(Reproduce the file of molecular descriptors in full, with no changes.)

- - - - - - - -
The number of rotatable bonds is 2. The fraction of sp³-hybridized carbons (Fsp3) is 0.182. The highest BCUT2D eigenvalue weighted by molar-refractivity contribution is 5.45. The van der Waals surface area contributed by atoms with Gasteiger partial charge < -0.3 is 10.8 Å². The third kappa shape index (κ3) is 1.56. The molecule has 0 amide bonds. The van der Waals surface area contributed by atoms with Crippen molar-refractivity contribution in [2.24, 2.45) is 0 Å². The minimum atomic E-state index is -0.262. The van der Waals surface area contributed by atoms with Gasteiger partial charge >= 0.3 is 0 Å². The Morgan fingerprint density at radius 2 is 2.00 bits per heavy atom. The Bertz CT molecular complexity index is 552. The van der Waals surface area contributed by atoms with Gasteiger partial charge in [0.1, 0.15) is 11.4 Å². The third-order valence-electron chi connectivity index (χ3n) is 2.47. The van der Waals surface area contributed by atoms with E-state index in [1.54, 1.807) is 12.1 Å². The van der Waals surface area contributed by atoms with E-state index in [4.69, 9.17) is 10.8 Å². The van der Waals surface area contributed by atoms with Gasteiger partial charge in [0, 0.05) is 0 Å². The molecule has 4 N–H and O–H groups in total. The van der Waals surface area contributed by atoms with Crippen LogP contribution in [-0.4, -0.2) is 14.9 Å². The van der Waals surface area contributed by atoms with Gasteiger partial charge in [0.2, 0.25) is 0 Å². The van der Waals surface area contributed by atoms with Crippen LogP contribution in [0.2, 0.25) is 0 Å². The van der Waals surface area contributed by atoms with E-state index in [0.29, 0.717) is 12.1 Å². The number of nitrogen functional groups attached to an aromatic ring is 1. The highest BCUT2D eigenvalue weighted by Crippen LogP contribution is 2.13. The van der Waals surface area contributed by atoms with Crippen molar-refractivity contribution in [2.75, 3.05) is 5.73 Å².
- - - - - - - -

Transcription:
The number of rotatable bonds is 2. The fraction of sp³-hybridized carbons (Fsp3) is 0.182. The highest BCUT2D eigenvalue weighted by molar-refractivity contribution is 5.45. The van der Waals surface area contributed by atoms with Gasteiger partial charge < -0.3 is 10.8 Å². The third kappa shape index (κ3) is 1.56. The molecule has 0 amide bonds. The van der Waals surface area contributed by atoms with Crippen molar-refractivity contribution in [2.24, 2.45) is 0 Å². The minimum atomic E-state index is -0.262. The van der Waals surface area contributed by atoms with Gasteiger partial charge >= 0.3 is 0 Å². The Morgan fingerprint density at radius 2 is 2.00 bits per heavy atom. The Bertz CT molecular complexity index is 552. The van der Waals surface area contributed by atoms with Gasteiger partial charge in [0.1, 0.15) is 11.4 Å². The third-order valence-electron chi connectivity index (χ3n) is 2.47. The van der Waals surface area contributed by atoms with E-state index in [1.54, 1.807) is 12.1 Å². The van der Waals surface area contributed by atoms with E-state index in [4.69, 9.17) is 10.8 Å². The van der Waals surface area contributed by atoms with Gasteiger partial charge in [0, 0.05) is 0 Å². The molecule has 4 N–H and O–H groups in total. The van der Waals surface area contributed by atoms with Crippen LogP contribution in [-0.4, -0.2) is 14.9 Å². The van der Waals surface area contributed by atoms with Gasteiger partial charge in [0.2, 0.25) is 0 Å². The van der Waals surface area contributed by atoms with Crippen LogP contribution in [0.2, 0.25) is 0 Å². The van der Waals surface area contributed by atoms with E-state index in [0.29, 0.717) is 12.1 Å². The number of nitrogen functional groups attached to an aromatic ring is 1. The highest BCUT2D eigenvalue weighted by Crippen LogP contribution is 2.13. The van der Waals surface area contributed by atoms with Crippen molar-refractivity contribution in [2.75, 3.05) is 5.73 Å².